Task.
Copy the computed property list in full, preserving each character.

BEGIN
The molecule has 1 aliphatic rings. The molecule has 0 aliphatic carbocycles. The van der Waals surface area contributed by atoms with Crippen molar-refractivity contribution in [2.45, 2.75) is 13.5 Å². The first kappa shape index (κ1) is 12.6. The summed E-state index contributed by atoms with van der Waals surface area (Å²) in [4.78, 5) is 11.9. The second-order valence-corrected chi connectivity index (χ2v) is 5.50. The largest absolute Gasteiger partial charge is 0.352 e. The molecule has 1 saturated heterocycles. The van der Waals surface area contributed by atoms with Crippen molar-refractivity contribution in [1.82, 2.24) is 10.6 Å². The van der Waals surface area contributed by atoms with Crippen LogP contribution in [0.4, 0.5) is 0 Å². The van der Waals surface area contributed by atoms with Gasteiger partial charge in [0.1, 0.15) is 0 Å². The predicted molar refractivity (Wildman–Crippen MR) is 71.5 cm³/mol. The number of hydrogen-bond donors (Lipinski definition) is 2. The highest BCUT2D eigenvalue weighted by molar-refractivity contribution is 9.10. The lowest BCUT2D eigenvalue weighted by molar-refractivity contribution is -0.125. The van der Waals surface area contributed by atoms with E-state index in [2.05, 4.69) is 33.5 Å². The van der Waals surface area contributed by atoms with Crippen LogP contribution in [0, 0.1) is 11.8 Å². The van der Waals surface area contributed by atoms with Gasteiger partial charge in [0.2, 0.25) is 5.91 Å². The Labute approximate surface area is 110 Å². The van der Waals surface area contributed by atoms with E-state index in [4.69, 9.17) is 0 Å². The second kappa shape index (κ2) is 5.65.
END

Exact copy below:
The molecule has 1 aliphatic rings. The molecule has 0 aliphatic carbocycles. The van der Waals surface area contributed by atoms with Crippen molar-refractivity contribution in [2.45, 2.75) is 13.5 Å². The first kappa shape index (κ1) is 12.6. The summed E-state index contributed by atoms with van der Waals surface area (Å²) in [4.78, 5) is 11.9. The second-order valence-corrected chi connectivity index (χ2v) is 5.50. The largest absolute Gasteiger partial charge is 0.352 e. The molecule has 1 saturated heterocycles. The van der Waals surface area contributed by atoms with Crippen molar-refractivity contribution in [1.82, 2.24) is 10.6 Å². The van der Waals surface area contributed by atoms with Crippen LogP contribution in [0.4, 0.5) is 0 Å². The van der Waals surface area contributed by atoms with Gasteiger partial charge in [0.1, 0.15) is 0 Å². The predicted molar refractivity (Wildman–Crippen MR) is 71.5 cm³/mol. The number of hydrogen-bond donors (Lipinski definition) is 2. The highest BCUT2D eigenvalue weighted by molar-refractivity contribution is 9.10. The lowest BCUT2D eigenvalue weighted by molar-refractivity contribution is -0.125. The van der Waals surface area contributed by atoms with E-state index in [2.05, 4.69) is 33.5 Å². The van der Waals surface area contributed by atoms with Crippen LogP contribution in [0, 0.1) is 11.8 Å². The van der Waals surface area contributed by atoms with Gasteiger partial charge in [0.2, 0.25) is 5.91 Å². The Labute approximate surface area is 110 Å². The van der Waals surface area contributed by atoms with E-state index in [4.69, 9.17) is 0 Å². The second kappa shape index (κ2) is 5.65.